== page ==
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Anatomy for Dental Students$
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Martin E. Atkinson

Print publication date: 2013

Print ISBN-13: 9780199234462

Published to Oxford Scholarship Online: November 2020

DOI: 10.1093/oso/9780199234462.001.0001

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PRINTED FROM OXFORD SCHOLARSHIP ONLINE (oxford.universitypressscholarship.com). (c) Copyright Oxford University Press, 2021. All Rights Reserved. An individual user may print out a PDF of a single chapter of a monograph in OSO for personal use. date: 28 November 2021

Introduction and surface anatomy

Introduction and surface anatomy

(p.188) (p.189) 20 Introduction and surface anatomy
Anatomy for Dental Students

Martin E. Atkinson

Oxford University Press

The head and neck contain the structures that are the most significant to the practice of dental surgery. These regions are not as easy to study from dissection as other areas because an ‘onion skin’ approach has to be adopted. Layers are dissected from the most superficial subcutaneous structures to the deepest internal structures, the brain, and spinal cord; structures that appear at one level may not show up again until the dissection has advanced to much deeper layers. It is important to have a general understanding of the structures forming the head and neck to build up a coherent picture of their relationship to each other. The skull is the structural basis of the head. The skull comprises the cranium, formed from 27 bones joined together by fibrous joints known as sutures, and the separate mandible that articulates with the cranium at the temporomandibular joints (TMJ). The skull houses and protects the brain in the cranial cavity. It also protects other delicate structures vital for the reception of the special senses; the orbital cavities contain the eyes and dense bones in the cranial base house the internal ears. The entrance to the respiratory tract is the bony and cartilaginous nasal cavity; it can also be accessed together with the gastrointestinal tract through the oral cavity between the cranium and mandible. The major skeletal component of the neck is the cervical part of the vertebral column formed by seven vertebrae. The lower five cervical vertebrae conform to the general pattern of vertebrae outlined in Section 10.1.1, but the upper two cervical vertebrae are specialized; the atlas articulates with the underside of the skull for nodding movements and the second vertebra, the axis, articulates with the atlas for shaking movements of the head. The hyoid bone in the upper anterior neck and the laryngeal cartilages below it form the laryngeal skeleton. There are several important muscle groups in the head. The muscles of facial expression are small superficial muscles beneath the skin of the face; they alter facial expression in response to emotion, but also play a part in chewing, swallowing, and speech.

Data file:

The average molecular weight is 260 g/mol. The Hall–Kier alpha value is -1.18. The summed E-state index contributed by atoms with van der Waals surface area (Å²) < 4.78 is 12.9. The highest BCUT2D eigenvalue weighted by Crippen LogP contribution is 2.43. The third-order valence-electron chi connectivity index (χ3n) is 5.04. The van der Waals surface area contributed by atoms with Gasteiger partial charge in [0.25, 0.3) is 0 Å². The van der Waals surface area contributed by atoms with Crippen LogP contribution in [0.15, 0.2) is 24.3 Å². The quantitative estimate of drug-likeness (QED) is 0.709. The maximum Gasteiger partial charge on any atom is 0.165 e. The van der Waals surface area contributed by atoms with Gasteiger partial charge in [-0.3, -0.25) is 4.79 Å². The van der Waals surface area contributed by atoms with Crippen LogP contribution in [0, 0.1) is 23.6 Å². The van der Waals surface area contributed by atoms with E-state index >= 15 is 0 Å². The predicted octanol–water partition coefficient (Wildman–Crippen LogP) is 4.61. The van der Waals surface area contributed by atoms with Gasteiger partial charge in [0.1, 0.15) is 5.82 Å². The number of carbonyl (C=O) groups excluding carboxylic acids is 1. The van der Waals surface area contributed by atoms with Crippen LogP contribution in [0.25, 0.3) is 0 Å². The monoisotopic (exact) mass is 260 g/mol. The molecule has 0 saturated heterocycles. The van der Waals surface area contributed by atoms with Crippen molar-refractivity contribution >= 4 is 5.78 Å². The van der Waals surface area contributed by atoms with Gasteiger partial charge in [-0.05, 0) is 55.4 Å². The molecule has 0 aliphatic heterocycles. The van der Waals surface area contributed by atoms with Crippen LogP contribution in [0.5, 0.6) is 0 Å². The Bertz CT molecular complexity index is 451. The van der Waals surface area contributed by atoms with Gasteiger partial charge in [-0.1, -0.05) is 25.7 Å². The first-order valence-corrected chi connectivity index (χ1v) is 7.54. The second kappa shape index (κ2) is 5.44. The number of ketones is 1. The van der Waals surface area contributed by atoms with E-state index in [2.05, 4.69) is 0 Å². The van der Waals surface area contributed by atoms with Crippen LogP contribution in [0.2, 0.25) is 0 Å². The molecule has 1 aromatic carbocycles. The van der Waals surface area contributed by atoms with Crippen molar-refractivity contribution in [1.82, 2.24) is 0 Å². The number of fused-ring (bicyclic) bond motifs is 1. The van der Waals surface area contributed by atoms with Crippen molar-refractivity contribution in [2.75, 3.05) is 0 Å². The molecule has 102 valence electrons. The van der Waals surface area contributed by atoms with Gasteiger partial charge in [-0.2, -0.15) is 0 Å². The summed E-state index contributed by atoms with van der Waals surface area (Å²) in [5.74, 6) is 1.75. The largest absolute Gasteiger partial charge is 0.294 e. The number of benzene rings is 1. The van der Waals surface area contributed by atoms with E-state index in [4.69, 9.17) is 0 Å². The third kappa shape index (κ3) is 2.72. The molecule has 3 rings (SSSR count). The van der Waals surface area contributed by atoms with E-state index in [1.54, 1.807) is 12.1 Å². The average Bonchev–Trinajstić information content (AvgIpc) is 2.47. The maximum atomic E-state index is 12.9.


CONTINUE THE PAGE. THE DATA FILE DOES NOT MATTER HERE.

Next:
Keywords:   atlas, basiocciput, cervical spinal nerves, ears, facial arteries, goitre, hyoid bone, infraorbital nerve, laryngeal muscles, mandibular fossa

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